The Vine

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Christ the True Vine, 16th century Greek icon

The Vine is an allegory or parable given by Jesus in the New Testament found only in the Gospel of John (15:1-17).

Old Testament[edit]

There are numerous Old Testament passages which refer to Israel as a vine: Ps 80:8–16, Isa 5:1–7, Jer 2:21, Ezek 15:1–8, 17:5–10, 19:10–14, and Hos 10:1.[1]

The Old Testament passages which use this symbol appear to regard Israel as faithless to Yahweh and/or the object of severe punishment. Ezek 15:1–8 in particular talks about the worthlessness of wood from a vine (in relation to disobedient Judah). A branch cut from a vine is worthless except to be burned as fuel. This appears to fit more with the statements about the disciples than with Jesus’ description of himself as the vine.

Ezek 17:5–10 contains vine imagery which refers to a king of the house of David, Zedekiah, who was set up as king in Judah by Nebuchadnezzar. Zedekiah allied himself to Egypt and broke his covenant with Nebuchadnezzar (and therefore also with God), which would ultimately result in his downfall (17:20–21). Ezek 17:22–24 then describes the planting of a cedar sprig which grows into a lofty tree, a figurative description of Messiah. But it is significant that Messiah himself is not described in Ezekiel 17 as a vine, but as a cedar tree. The vine imagery here applies to Zedekiah’s disobedience.

Is it a parable?[edit]

Icon of Christ as the true Vine

Several authors such as Barbara Reid, Arland Hultgren or Donald Griggs comment that "parables are noticeably absent from the Gospel of John".[2][3][4] According to the Catholic Encyclopedia article on Parables: "There are no parables in St. John's Gospel" and according to the Encyclopædia Britannica article on Gospel of St. John: "Here Jesus' teaching contains no parables and but three allegories, the Synoptists present it as parabolic through and through." These sources all suggest that the passage is better described as a metaphor than a parable. However, some writers, notably John Calvin,[5] referred to the passage by a Latin term that is typically translated into English as a "parable".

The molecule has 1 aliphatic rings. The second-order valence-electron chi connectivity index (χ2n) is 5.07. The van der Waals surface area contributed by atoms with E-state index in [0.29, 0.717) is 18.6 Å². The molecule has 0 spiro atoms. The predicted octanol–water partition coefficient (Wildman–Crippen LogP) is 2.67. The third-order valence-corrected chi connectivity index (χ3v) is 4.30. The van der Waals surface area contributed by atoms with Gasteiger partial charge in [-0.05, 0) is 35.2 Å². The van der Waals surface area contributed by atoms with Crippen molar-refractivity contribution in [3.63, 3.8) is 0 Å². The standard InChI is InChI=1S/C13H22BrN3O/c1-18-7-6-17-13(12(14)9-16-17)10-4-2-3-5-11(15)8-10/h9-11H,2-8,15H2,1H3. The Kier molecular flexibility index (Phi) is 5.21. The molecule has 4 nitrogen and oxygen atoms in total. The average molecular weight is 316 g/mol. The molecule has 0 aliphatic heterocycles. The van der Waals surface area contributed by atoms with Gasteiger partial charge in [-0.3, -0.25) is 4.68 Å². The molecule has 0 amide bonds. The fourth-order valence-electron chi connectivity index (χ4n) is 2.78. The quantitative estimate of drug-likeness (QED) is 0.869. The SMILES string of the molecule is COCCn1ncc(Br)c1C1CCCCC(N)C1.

Text[edit]

From John 15:1–6 (KJV) I am the true vine, and my Father is the husbandman.

Every branch in me that beareth not fruit he taketh away: and every branch that beareth fruit, he purgeth it, that it may bring forth more fruit.

Now ye are clean through the word which I have spoken unto you.

Abide in me, and I in you. As the branch cannot bear fruit of itself, except it abide in the vine; no more can ye, except ye abide in me.

I am the vine, ye are the branches: He that abideth in me, and I in him, the same bringeth forth much fruit: for without me ye can do nothing.

If a man abide not in me, he is cast forth as a branch, and is withered; and men gather them, and cast them into the fire, and they are burned.

See also[edit]

Notes[edit]

  1. ^ Reading John: A Literary and Theological Commentary on the Fourth Gospel by Charles H. Talbert 1999 ISBN 1573122785 page 219-221
  2. ^ Barbara Reid, 2001 Parables for Preachers ISBN 0-8146-2550-9 page 3
  3. ^ Arland J. Hultgren, 2002 The Parables of Jesus ISBN 0-8028-6077-X page 2
  4. ^ Donald L. Griggs, 2003 The Bible from scratch ISBN 0-664-22577-2 page 52
  5. ^ John Calvin's Commentary on John Volume 2

External links[edit]